When he and his family moved to Hamwood he decided to pursue a different way of life and took on Agencies, firstly for the Archbishop of Dublin and Lord Lansdowne. In 1798 came the Rebellion following the American and French revolutions and it was dangerous times for those who owned landed estates. Charles was taken down to Dunboyne with others including the Agent to the Duke of Leinster to face the rebel firing squad. Happily thanks to the intervention of a respected local man O’Reilly, whose family still practice as blacksmiths in the area, asked that Mr Hamilton be spared as “he was more useful (to them) alive than dead.” It was said that this was probably in recognition of his moral, learned and industrious character.

The position of agent to the Duke of Leinster now being vacant, Charles asked the then Duke if he might consider him as his Agent and this was granted. The creation and running of Carton, the seat of the Leinster family, thereby began its long history. The position of Agent to the Leinster Estate stayed with the Hamiltons passing from father to son for 150 years right until the last heir died and the Estate was finally acquired by Lord Brocket in the 1950’s.

Charles II 1772-1857

Educated at Blackrock College and then at a new school at Carrickmacross in Co Monaghan founded by Lord Bath. He was a classics scholar and completed his education at Trinity College Dublin before being called to the Bar in 1792. He spent some years in London while practicing as a lawyer before returning to Ireland. In 1801 he married Caroline Tighe of Rosanna Co Wicklow, and in 1802 their son Charles William was born.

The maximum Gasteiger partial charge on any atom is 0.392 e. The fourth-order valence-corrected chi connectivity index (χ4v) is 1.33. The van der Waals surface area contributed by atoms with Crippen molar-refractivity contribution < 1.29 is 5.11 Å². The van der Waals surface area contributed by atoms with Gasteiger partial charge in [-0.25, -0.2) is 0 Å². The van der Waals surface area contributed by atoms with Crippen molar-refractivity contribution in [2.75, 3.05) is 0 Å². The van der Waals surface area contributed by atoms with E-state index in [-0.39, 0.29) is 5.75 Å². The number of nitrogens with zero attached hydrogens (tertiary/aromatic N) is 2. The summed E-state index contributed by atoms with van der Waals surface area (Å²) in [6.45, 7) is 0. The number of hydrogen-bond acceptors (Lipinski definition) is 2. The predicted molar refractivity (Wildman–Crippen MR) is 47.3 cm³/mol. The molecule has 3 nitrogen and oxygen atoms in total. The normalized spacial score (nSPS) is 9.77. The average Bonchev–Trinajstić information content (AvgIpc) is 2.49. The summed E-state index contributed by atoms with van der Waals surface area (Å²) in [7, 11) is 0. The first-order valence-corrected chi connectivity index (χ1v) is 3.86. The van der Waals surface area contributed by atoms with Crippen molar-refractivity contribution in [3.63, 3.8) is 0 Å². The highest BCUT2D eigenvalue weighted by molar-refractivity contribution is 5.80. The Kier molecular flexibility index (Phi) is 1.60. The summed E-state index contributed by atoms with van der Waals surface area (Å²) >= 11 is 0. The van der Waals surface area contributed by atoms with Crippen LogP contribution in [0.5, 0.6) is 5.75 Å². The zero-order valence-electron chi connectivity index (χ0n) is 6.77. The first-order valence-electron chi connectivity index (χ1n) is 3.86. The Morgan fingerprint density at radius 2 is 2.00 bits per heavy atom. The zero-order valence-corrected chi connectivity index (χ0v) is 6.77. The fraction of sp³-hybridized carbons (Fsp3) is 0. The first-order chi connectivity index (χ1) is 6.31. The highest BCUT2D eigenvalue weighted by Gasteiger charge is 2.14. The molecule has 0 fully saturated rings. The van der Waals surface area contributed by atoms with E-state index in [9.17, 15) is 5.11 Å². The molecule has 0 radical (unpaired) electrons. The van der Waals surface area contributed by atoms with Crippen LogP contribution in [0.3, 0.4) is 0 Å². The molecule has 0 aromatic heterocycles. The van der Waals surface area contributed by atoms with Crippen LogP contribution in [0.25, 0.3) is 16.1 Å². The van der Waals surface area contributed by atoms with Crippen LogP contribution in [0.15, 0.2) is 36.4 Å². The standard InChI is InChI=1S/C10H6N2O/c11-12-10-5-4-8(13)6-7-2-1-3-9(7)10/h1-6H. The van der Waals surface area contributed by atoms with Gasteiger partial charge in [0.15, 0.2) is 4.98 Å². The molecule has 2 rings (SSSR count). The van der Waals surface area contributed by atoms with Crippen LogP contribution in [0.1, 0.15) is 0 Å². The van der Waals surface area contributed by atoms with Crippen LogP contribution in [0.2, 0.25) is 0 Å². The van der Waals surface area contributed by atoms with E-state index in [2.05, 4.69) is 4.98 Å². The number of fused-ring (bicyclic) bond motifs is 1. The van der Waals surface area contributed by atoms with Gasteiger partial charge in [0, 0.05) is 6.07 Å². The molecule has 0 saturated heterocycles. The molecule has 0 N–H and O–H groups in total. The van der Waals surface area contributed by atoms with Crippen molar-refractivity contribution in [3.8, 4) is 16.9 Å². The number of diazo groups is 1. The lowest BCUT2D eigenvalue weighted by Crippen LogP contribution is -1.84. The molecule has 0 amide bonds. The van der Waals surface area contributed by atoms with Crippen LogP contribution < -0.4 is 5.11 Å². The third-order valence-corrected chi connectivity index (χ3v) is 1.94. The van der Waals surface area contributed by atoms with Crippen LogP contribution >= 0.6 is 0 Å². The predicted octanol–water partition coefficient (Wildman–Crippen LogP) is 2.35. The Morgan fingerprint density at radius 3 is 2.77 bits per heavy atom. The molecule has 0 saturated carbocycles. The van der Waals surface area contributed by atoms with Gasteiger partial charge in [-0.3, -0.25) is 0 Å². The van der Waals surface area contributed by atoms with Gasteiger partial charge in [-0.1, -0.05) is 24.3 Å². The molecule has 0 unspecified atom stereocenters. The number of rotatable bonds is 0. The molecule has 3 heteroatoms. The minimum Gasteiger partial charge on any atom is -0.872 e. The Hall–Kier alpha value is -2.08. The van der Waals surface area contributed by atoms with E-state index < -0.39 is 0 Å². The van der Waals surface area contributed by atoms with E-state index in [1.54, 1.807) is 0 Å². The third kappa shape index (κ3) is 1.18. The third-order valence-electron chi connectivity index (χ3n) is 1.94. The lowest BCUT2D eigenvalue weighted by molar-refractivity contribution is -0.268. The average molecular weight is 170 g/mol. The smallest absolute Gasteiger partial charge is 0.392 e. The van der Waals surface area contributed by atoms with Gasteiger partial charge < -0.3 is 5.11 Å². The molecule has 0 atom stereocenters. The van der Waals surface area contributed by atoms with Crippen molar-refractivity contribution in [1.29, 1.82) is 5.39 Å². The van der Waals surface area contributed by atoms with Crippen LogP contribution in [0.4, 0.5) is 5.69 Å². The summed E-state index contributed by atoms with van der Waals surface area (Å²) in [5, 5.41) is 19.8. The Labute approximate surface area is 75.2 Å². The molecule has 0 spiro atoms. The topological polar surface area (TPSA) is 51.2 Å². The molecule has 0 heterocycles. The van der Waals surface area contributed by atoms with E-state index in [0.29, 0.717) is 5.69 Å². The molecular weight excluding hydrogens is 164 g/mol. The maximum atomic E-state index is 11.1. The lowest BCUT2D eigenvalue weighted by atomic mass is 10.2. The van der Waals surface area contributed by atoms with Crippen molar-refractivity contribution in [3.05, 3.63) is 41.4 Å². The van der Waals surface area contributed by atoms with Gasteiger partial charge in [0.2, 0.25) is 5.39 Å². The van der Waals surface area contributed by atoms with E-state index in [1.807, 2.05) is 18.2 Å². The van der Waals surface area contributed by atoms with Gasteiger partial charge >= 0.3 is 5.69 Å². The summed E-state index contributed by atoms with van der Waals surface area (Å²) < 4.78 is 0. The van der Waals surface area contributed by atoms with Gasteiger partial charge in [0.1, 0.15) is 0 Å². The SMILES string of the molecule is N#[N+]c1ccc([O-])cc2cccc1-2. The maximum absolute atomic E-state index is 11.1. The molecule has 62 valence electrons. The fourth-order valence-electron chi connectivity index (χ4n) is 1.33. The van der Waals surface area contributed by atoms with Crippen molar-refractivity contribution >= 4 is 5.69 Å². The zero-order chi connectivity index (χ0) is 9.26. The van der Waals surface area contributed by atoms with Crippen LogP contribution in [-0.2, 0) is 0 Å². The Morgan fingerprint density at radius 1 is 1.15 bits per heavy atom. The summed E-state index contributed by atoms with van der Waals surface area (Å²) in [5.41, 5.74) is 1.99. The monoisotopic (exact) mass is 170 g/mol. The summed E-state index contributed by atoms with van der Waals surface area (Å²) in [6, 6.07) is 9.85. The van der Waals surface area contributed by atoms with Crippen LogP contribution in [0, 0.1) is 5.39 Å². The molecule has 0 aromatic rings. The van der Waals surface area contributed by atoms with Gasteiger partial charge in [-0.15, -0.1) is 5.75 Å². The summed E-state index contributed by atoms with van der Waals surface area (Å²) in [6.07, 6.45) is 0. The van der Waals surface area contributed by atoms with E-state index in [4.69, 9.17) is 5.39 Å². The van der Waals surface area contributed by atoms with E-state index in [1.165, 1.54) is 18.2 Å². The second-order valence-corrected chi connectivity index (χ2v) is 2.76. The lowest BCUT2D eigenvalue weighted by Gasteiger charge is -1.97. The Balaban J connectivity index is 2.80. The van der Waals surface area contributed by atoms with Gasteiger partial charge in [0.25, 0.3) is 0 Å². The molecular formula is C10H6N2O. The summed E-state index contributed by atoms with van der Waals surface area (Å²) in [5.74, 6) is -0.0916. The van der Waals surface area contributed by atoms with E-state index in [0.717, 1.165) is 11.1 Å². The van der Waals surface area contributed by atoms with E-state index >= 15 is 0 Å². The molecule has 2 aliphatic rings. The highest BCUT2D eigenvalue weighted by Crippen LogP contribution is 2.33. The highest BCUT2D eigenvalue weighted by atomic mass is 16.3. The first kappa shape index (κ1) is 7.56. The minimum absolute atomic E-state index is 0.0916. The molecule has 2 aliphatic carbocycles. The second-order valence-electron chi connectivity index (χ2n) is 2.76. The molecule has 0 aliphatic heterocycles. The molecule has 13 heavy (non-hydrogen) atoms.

Charles 11 and Caroline set about making major improvements to Hamwood, extending the existing house and adding the wings, and also the interior adding ornate furniture wall coverings etc. Much of the furniture was procured for the house, some of it specially designed and fitted.

He was responsible for laying the foundations of the Gardens.

Charles William III 1802-1880
He married Letitia Charlotte Armstrong in 1841.
He had a keen interest in Agriculture and was deeply involved in the Royal Dublin Society. He was particularly concerned about the state of Agriculture in the country prior to the Famine of 1845 and he urged the Repeal MP William Smith O’Brien to set up agricultural societies and colleges throughout Ireland to instruct farmers in modern methods. He corresponded frequently with Prime Minister William Gladstone about the terrible conditions caused by the potato blight and deplored the lack of assistance given. Although the effects were not nearly so bad in Leinster, soup kitchens were available to those who needed it, one being at Hamwood.
One of Charles William’s passions was painting and he toured extensively, visiting Scotland and France, where he was arrested by the French whilst painting a warship in Antibes harbour. Presumably he convinced them he was simply an artist and no spy and was released!
At Hamwood he planted the Pine Walk ca 1860, at a time when trees were becoming available from across the globe particularly from North America and the Himalayas. A Monterey Pine still stands among various Cedars, Sequoia and large Pines lining this Walk.

Charles Robert IV 1846-1913
Married Louise Brooke in 1874 who had 10 children, of whom 2 boys died in infancy, one being the first born and heir. The two chestnut trees in the Lawn field were planted in their memory. There were 6 daughters among whom were the exceptional artists Letitia and Eva, and of the boys Gerald Charles the future heir, and Freddie .